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Hamish Jolly is anything but a traditional accountant. He's a research program director and helps commercialise science and technology products. Jolly has helped shark deterrent technology become commercially viable and is extremely passionate about marine science. He launched his career with former Big Four firm Arthur Andersen where he learned "accountancy is essentially the language of business".
Jolly's the type of person who has "no issue getting out of the bed in the morning" and doesn't have a typical work week (working hard even on weekends) to bring an ethical and professional approach to all his undertakings. Here, he shares a typical week:
I jump on a plane to Darwin and from there I'm out to an offshore island to discuss a marine science project with the island's traditional owners. This project is about mapping an ecological survey of the marine estate surrounding the island for the better management of sea country. On the plane, I can catch up on lots of emails and prepare for the week. My 'Ideas Worth Sharing' video on TED.com is one way people find out about the work I do. I try and make time to connect with them, respond to enquiries and answer questions that people from all over the world ask.
After my island experience, I fly back to Perth. I've got a road show presentation to stockbroking firms in preparation for capital raising and potential ASX listing - or initial public offering - of a new marine and biotechnology company focused on mitigating the risk of shark attack, including the Clever Buoy, which uses sonar tech to autonomously detect and alert for sharks. I've collaborated with Optus and Google on this project. I spend the day on teleconference calls to technology suppliers in Australia, USA and UK and coordinate the delivery of the Clever Buoy commercial-ready prototype, which was deployed in a 30-day trial off a NSW beach early in 2016.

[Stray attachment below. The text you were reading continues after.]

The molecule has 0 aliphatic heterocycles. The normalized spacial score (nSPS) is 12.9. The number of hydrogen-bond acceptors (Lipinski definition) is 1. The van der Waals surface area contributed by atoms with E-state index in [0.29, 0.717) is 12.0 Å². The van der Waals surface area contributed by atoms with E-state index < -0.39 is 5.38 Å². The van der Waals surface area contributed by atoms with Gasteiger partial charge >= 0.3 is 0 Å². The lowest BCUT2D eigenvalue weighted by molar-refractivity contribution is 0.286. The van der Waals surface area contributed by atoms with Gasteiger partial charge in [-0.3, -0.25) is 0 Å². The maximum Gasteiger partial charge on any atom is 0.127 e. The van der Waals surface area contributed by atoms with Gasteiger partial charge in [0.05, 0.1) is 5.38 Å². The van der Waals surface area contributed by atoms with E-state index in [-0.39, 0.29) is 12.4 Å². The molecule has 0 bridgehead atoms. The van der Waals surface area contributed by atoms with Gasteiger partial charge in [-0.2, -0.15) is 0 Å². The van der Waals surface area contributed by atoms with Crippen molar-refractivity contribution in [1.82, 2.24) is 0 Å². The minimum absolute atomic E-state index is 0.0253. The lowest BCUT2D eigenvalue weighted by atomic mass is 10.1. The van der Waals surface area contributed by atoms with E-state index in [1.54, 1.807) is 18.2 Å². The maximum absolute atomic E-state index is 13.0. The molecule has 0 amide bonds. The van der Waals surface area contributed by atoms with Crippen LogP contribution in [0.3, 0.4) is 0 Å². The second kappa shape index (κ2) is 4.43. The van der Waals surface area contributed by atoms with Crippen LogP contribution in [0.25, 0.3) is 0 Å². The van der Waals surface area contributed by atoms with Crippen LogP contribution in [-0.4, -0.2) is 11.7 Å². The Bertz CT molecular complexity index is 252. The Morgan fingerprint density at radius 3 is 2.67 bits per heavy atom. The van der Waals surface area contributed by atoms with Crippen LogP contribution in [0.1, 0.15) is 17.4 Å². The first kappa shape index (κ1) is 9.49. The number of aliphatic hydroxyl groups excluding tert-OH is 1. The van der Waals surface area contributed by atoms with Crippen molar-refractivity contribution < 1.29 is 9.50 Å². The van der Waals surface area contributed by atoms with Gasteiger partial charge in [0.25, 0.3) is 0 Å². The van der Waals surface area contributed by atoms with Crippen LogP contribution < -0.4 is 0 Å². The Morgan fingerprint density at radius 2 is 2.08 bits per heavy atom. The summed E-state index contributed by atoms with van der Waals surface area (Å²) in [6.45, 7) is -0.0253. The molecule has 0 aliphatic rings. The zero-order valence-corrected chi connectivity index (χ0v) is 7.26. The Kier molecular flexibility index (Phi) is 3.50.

I host a site visit for potential partners and investors at a biogas waste to energy plant we developed in WA. The plant uses anaerobic digestion - a series of processes in which microorganisms break down biodegradable material without using oxygen - to turn 50,000 tonnes a year of food waste diverted from landfill into two megawatts of renewable electricity every hour. Also, today I'm in negotiations and discussions with commercial food processors for the roll out of biogas plants around Australia.
Time for my pre-work morning ocean swim at Cottesloe Beach to help me prepare for the 20km Rottnest Channel Swim with the team. Then it's on to a day of meetings with oil and gas companies and regulators to discuss applied marine research relevant to the sector. Later I run workshop sessions with marine scientists at the Australian Institute of Marine Science, CSIRO and University of Western Australia Oceans Institute regarding the evolving blueprint for marine science in WA. I'm working to coordinate the registration of our 30-hectare sandalwood plantation in south-west WA, so I spend some more time on the phone to qualify for carbon credits under the Australian Government's Carbon Farming Initiative.
I'm up early and on a boat to Rottnest Island to meet onsite with my business partner who runs our ice-creamery and coffee house on the island. The island's packed with holiday-goers enjoying themselves. I watch customers playing our newly launched Archery Tag game, where punters can (safely) shoot each other Hunger Games-style with soft-tipped arrows. We secured a licence for the concept from the USA. Next up is lunch and a beer at the Rottnest Hotel looking out over the crystal-clear bay full of pleasure boats. Then it's back on my boat and over to Fremantle, bouncing through a strong sea breeze.
Most of the day Friday is spent preparing for a flight to Cape Town over the weekend. I'm heading there to spend three weeks on board a research vessel testing shark attack mitigation technologies with Mossel Bay's great white shark population. Wish me luck!